Watching my husband get ready and leave to fight fire makes me worry about it. Having seen a fire here in 2012 it is frightening, its hot and the noise is loud. We got to 47.2 degree C 116.6 F here the hottest place in Australia yesterday Keith. My husband is a CFS (Country Fire Service) volunteer and as such is called to fires and works hard saving property and livestock. Yet under this Government he is not entitled to any compensation paid fire fighters are should he get sick. I have to wonder why? he and all the other volunteers do the same job as paid fire fighters, in-fact they don’t get to knock off for meal breaks, change of shift nor get paid over time to do the same work. The Labor Government in South Australia expects them to turn up and do the job for nothing (which they do) but will not allow compensation should they get cancer related illnesses that are directly linked to fires. It is disgraceful.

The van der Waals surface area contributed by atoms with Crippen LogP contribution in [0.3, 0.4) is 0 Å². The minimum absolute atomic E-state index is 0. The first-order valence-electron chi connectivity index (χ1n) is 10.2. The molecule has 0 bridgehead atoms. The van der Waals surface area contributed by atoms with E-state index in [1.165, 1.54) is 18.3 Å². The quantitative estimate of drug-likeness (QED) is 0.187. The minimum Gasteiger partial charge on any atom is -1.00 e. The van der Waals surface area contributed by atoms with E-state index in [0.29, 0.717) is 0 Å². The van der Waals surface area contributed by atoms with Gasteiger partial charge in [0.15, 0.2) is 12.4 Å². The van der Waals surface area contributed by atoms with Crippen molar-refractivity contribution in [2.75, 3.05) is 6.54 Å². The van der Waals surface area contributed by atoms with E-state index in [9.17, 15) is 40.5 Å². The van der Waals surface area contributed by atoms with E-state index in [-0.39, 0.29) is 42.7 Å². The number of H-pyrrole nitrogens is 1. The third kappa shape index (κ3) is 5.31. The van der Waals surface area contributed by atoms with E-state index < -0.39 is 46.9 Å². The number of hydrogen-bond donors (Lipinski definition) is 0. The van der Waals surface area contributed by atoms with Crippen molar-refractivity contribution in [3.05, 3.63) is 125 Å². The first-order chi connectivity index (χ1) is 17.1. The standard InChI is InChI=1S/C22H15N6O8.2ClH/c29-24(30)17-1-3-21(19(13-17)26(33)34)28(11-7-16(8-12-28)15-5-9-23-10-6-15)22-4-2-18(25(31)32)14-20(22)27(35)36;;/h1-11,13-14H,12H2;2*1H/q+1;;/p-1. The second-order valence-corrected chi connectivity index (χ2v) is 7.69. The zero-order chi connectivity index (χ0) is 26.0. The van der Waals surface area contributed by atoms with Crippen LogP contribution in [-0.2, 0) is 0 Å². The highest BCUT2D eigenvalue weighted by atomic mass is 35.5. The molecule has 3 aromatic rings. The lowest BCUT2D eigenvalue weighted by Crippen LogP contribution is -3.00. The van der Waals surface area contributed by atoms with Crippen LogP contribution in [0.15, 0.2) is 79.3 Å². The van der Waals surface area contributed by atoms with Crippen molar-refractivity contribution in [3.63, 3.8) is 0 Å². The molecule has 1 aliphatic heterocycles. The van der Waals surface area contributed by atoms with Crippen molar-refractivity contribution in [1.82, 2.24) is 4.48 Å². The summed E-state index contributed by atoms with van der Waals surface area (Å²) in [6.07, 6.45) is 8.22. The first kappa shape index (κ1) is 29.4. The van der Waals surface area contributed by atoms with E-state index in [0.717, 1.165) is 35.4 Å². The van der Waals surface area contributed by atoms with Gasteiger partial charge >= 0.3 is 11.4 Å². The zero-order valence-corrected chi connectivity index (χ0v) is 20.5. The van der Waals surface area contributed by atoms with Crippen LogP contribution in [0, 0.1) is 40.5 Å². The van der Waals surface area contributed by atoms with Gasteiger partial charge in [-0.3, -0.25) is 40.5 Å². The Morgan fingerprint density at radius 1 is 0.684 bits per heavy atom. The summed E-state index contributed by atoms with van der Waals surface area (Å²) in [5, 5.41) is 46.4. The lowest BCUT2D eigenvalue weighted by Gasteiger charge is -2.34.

I don’t actually see the premier out here fighting for hours on an end in 45 degree heat with radiant heat being more than 10 degrees above this. The farmers have to do this in between looking after live stock, feeding live stock going about their daily chores and so can lose income from fighting fires, if the CFS guys & girls are from paid work they take the day off unpaid, you would think with the amount of stock and property these brave people have saved over their time, compensation should they get sick would be easily accessible. My husband has a National Medal for his years of service in the CFS and should he get sick or worse hurt in a fire, we will have to sell everything to look after him.

To all the volunteers everywhere that do such good works for people, places and property I salute you and value you and hope that your good deeds are repaid in kind.